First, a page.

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COVID-19 is not a viral pneumonia — it is a viral vascular endotheliitis:
Endothelial cell infection and endotheliitis
in COVID-19

COVID-19 is, in the end, an endothelial disease

Rapid endotheliitis and vascular damage characterize SARS-CoV-2 infection in a human lung-on-chip model
COVID-19 is not just a respiratory disease — it can precipitate multiple organ failure, including hypoxic and inflammatory damage to various vital organs, such as the brain, heart, liver, pancreas, kidneys, and intestines:

COVID and the brain: researchers zero in on how damage occurs

The hidden long-term cognitive effects of COVID-19

SARS-CoV-2 infects human neural progenitor cells and brain organoids

SARS-CoV-2 targets neurons of 3D human brain organoids

Researchers Investigate What COVID-19 Does to the Heart

COVID-19 and cardiac injury: clinical manifestations, biomarkers, mechanisms, diagnosis, treatment, and follow up

COVID-19 and liver disease: mechanistic and clinical perspectives

COVID-19 and the liver

Viral infiltration of pancreatic islets in patients with COVID-19

SARS-CoV-2 infects human pancreatic β cells and elicits β cell impairment

Pathophysiology of COVID-19-associated acute kidney injury

Gastrointestinal symptoms associated with COVID-19: impact on the gut microbiome

Limited intestinal inflammation despite diarrhea, fecal viral RNA and SARS-CoV-2-specific IgA in patients with acute COVID-19

Some of the most common laboratory findings in COVID-19:
COVID-19: Clinical features

Laboratory findings in COVID-19 diagnosis and prognosis
COVID-19 can present as almost anything:
Extrapulmonary manifestations of COVID-19

Pulmonary and Extra-Pulmonary Clinical Manifestations of COVID-19
COVID-19 is more severe in those with conditions that involve endothelial dysfunction, such as obesity,hypertension, and diabetes:
Large Meta-analysis Digs Into Obesity’s COVID-19 Risks

Assessing the age specificity of infection fatality rates for COVID-19: systematic review, meta-analysis, and public policy implications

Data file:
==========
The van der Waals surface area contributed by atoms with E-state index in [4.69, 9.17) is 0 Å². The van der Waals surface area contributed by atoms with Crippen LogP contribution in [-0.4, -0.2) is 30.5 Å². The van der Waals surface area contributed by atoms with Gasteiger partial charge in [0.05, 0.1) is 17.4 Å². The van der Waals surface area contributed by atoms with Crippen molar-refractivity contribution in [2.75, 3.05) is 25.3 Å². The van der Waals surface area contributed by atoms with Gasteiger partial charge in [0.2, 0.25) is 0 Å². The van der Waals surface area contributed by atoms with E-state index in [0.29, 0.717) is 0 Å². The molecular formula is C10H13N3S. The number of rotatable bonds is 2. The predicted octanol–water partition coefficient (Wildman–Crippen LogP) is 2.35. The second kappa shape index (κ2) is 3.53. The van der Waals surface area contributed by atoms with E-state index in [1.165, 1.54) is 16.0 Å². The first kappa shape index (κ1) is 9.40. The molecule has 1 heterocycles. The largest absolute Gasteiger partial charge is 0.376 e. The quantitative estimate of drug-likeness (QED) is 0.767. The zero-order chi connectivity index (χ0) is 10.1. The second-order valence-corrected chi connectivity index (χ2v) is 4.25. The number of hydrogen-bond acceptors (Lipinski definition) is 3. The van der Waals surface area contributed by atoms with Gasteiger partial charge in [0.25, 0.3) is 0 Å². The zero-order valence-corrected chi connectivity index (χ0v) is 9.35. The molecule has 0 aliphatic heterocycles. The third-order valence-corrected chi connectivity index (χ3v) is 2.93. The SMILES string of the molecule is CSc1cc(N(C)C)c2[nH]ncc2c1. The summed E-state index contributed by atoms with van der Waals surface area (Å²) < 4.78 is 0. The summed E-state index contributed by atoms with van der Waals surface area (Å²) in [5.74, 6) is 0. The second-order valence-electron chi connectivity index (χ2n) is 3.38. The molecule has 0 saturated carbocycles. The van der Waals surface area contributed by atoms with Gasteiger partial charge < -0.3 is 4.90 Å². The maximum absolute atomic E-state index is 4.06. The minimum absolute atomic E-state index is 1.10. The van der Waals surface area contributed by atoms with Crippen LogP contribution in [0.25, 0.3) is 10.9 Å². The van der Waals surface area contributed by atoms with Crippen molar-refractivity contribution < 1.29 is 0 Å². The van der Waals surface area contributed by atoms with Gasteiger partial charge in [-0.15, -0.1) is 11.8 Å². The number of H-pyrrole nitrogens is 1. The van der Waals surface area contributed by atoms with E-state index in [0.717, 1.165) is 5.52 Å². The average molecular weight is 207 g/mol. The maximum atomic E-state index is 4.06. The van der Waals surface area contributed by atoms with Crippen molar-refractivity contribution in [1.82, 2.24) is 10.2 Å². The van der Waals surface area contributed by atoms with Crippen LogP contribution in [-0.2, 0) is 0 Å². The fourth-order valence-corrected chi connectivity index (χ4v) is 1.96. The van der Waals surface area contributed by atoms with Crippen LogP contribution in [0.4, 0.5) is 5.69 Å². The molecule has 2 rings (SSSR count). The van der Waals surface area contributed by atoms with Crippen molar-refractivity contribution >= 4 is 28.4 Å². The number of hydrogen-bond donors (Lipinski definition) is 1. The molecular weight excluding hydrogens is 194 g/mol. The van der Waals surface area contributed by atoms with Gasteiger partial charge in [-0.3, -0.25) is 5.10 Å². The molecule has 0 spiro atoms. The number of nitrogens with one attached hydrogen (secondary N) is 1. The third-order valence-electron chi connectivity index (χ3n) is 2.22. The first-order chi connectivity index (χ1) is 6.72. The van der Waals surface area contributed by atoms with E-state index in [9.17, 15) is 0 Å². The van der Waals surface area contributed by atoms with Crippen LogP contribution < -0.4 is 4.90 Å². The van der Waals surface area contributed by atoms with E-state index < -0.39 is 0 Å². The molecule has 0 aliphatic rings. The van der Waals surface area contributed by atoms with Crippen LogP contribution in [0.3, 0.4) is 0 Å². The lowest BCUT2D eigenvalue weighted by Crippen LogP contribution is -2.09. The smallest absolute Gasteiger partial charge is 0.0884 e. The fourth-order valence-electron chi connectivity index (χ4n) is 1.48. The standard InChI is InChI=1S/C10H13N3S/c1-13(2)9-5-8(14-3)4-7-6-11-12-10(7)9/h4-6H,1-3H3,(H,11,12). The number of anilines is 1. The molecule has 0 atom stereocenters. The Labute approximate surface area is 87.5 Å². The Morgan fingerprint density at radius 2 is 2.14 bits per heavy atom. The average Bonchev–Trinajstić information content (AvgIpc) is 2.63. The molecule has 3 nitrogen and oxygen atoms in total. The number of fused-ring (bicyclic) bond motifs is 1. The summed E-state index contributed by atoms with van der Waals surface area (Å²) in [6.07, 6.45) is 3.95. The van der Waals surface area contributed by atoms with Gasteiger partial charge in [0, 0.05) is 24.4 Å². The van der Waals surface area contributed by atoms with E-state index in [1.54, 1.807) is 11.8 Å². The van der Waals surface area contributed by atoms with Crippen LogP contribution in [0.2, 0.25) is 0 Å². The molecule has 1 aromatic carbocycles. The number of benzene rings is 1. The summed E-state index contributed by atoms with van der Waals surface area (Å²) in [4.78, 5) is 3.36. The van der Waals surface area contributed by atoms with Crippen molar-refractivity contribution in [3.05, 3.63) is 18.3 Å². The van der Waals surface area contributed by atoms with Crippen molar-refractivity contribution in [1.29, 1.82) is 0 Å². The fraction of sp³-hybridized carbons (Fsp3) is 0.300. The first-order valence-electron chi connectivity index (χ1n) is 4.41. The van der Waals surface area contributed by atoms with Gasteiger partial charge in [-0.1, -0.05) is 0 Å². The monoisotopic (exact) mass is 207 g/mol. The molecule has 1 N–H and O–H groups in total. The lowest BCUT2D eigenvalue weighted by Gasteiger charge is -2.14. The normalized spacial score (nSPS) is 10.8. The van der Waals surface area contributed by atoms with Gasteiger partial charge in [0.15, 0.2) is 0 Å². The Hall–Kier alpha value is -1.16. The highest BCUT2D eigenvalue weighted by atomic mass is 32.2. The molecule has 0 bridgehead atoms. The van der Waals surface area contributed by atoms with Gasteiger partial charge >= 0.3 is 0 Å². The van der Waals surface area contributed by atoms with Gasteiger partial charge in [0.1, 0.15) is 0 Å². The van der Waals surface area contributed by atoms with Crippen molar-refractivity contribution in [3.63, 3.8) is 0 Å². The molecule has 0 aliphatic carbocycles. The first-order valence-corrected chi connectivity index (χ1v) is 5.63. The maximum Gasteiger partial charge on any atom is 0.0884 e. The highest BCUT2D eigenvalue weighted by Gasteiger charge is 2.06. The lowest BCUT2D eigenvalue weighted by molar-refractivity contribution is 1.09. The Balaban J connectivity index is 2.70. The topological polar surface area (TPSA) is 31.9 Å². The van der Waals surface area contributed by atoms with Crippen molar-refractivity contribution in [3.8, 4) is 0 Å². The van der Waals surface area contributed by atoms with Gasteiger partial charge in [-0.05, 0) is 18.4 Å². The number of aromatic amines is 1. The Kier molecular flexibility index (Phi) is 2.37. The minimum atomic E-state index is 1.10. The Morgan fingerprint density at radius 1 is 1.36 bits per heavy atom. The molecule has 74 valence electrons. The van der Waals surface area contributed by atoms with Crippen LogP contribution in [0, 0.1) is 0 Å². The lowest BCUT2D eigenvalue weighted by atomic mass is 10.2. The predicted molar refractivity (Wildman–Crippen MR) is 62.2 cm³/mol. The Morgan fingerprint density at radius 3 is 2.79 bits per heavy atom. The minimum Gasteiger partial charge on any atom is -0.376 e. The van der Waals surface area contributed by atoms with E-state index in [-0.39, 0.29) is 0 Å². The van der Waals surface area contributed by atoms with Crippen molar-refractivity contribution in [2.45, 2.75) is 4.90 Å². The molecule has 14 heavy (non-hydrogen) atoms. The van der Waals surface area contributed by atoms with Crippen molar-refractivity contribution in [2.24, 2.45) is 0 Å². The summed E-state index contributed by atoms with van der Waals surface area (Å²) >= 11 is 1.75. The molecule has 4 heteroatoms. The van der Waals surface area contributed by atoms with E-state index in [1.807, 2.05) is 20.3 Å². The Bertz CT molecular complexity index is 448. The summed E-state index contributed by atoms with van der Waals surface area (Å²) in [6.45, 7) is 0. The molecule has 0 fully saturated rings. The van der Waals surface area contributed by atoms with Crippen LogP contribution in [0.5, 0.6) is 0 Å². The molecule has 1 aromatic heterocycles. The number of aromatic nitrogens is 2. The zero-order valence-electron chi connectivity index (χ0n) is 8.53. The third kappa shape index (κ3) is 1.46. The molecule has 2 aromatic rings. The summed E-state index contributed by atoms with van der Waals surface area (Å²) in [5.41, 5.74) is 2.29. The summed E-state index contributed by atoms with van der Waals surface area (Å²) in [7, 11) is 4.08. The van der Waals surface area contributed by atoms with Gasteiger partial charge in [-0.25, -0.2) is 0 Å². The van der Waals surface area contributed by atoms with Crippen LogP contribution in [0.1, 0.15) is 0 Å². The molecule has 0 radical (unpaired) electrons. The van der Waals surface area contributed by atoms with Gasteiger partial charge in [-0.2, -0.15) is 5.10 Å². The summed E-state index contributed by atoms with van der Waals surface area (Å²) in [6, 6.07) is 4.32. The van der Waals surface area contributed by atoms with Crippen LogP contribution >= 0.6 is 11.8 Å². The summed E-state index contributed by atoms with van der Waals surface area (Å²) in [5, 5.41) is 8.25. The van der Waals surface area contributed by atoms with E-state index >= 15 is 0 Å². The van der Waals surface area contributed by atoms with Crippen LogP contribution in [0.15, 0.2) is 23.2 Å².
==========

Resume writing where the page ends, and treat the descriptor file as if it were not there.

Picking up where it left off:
In those who have critical COVID-19-induced sepsis, hypoxia, coagulopathy, and ARDS, the most common
treatments are intubation, injected corticosteroids, and blood thinners like heparin, which often
precipitate harmful hemorrhages:

Timing of Intubation and Mortality Among Critically Ill Coronavirus Disease 2019 Patients: A Single-Center Cohort Study

Therapeutic Anticoagulation with Heparin in Critically Ill Patients with Covid-19
The majority of people who go on a ventilator are dying due to COVID-19 mimicking the physiology of
ischemia-reperfusion injury with prolonged transient hypoxia and ischemia, leading directly to the
formation of damaging reactive oxygen species:
Acute respiratory distress syndrome induction by pulmonary ischemia–reperfusion injury in large animal models

Ischaemic accumulation of succinate controls reperfusion injury through mitochondrial ROS

Reperfusion injury and reactive oxygen species: The evolution of a concept

Xanthine oxidase contributes to mechanical ventilation-induced diaphragmatic oxidative stress and contractile dysfunction
Oxidized lipids appear as foreign objects to the immune system, which recognizes and forms antibodies against OSEs, or oxidation-specific epitopes:
Anticardiolipin and other antiphospholipid antibodies in critically ill COVID-19 positive and negative patients

Clinically significant anticardiolipin antibodies associated with COVID-19

Top 10 points patients should know about the association between antiphospholipid antibodies and COVID-19
In COVID-19, neutrophil degranulation and NETosis in the bloodstream drives severe oxidative damage; hemoglobin becomes incapable of carrying oxygen due to heme iron being stripped out of heme by hypochlorous acid:
A Multiple-Hit Hypothesis Involving Reactive Oxygen Species and Myeloperoxidase Explains Clinical Deterioration and Fatality in COVID-19